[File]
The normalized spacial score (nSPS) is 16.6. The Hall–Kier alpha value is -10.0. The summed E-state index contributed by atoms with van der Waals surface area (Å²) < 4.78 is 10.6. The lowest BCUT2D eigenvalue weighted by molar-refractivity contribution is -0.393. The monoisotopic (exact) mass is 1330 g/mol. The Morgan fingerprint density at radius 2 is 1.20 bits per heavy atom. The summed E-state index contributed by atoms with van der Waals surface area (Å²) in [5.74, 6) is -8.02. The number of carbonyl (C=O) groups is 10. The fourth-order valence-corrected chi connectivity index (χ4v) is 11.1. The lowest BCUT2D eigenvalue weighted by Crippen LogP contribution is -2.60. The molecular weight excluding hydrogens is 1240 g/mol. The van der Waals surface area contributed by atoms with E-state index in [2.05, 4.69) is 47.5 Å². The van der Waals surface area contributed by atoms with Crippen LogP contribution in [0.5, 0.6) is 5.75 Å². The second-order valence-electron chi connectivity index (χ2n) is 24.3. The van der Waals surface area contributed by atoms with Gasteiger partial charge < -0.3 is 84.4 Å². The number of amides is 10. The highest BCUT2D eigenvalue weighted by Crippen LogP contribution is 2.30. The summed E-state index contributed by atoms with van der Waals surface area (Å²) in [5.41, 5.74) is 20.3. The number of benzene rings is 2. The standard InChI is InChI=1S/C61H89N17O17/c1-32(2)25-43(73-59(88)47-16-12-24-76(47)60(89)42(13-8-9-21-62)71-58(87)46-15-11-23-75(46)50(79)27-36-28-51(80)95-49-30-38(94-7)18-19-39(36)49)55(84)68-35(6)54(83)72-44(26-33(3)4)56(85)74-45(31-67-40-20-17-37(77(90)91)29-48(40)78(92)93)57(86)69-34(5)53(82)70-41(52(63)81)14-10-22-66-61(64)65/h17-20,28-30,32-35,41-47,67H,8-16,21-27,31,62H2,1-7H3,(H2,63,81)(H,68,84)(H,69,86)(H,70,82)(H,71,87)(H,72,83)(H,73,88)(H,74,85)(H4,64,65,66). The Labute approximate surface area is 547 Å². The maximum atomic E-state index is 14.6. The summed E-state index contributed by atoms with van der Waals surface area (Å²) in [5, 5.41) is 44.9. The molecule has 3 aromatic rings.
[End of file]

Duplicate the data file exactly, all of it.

The normalized spacial score (nSPS) is 16.6. The Hall–Kier alpha value is -10.0. The summed E-state index contributed by atoms with van der Waals surface area (Å²) < 4.78 is 10.6. The lowest BCUT2D eigenvalue weighted by molar-refractivity contribution is -0.393. The monoisotopic (exact) mass is 1330 g/mol. The Morgan fingerprint density at radius 2 is 1.20 bits per heavy atom. The summed E-state index contributed by atoms with van der Waals surface area (Å²) in [5.74, 6) is -8.02. The number of carbonyl (C=O) groups is 10. The fourth-order valence-corrected chi connectivity index (χ4v) is 11.1. The lowest BCUT2D eigenvalue weighted by Crippen LogP contribution is -2.60. The molecular weight excluding hydrogens is 1240 g/mol. The van der Waals surface area contributed by atoms with E-state index in [2.05, 4.69) is 47.5 Å². The van der Waals surface area contributed by atoms with Crippen LogP contribution in [0.5, 0.6) is 5.75 Å². The second-order valence-electron chi connectivity index (χ2n) is 24.3. The van der Waals surface area contributed by atoms with Gasteiger partial charge < -0.3 is 84.4 Å². The number of amides is 10. The highest BCUT2D eigenvalue weighted by Crippen LogP contribution is 2.30. The summed E-state index contributed by atoms with van der Waals surface area (Å²) in [5.41, 5.74) is 20.3. The number of benzene rings is 2. The standard InChI is InChI=1S/C61H89N17O17/c1-32(2)25-43(73-59(88)47-16-12-24-76(47)60(89)42(13-8-9-21-62)71-58(87)46-15-11-23-75(46)50(79)27-36-28-51(80)95-49-30-38(94-7)18-19-39(36)49)55(84)68-35(6)54(83)72-44(26-33(3)4)56(85)74-45(31-67-40-20-17-37(77(90)91)29-48(40)78(92)93)57(86)69-34(5)53(82)70-41(52(63)81)14-10-22-66-61(64)65/h17-20,28-30,32-35,41-47,67H,8-16,21-27,31,62H2,1-7H3,(H2,63,81)(H,68,84)(H,69,86)(H,70,82)(H,71,87)(H,72,83)(H,73,88)(H,74,85)(H4,64,65,66). The Labute approximate surface area is 547 Å². The maximum atomic E-state index is 14.6. The summed E-state index contributed by atoms with van der Waals surface area (Å²) in [5, 5.41) is 44.9. The molecule has 3 aromatic rings.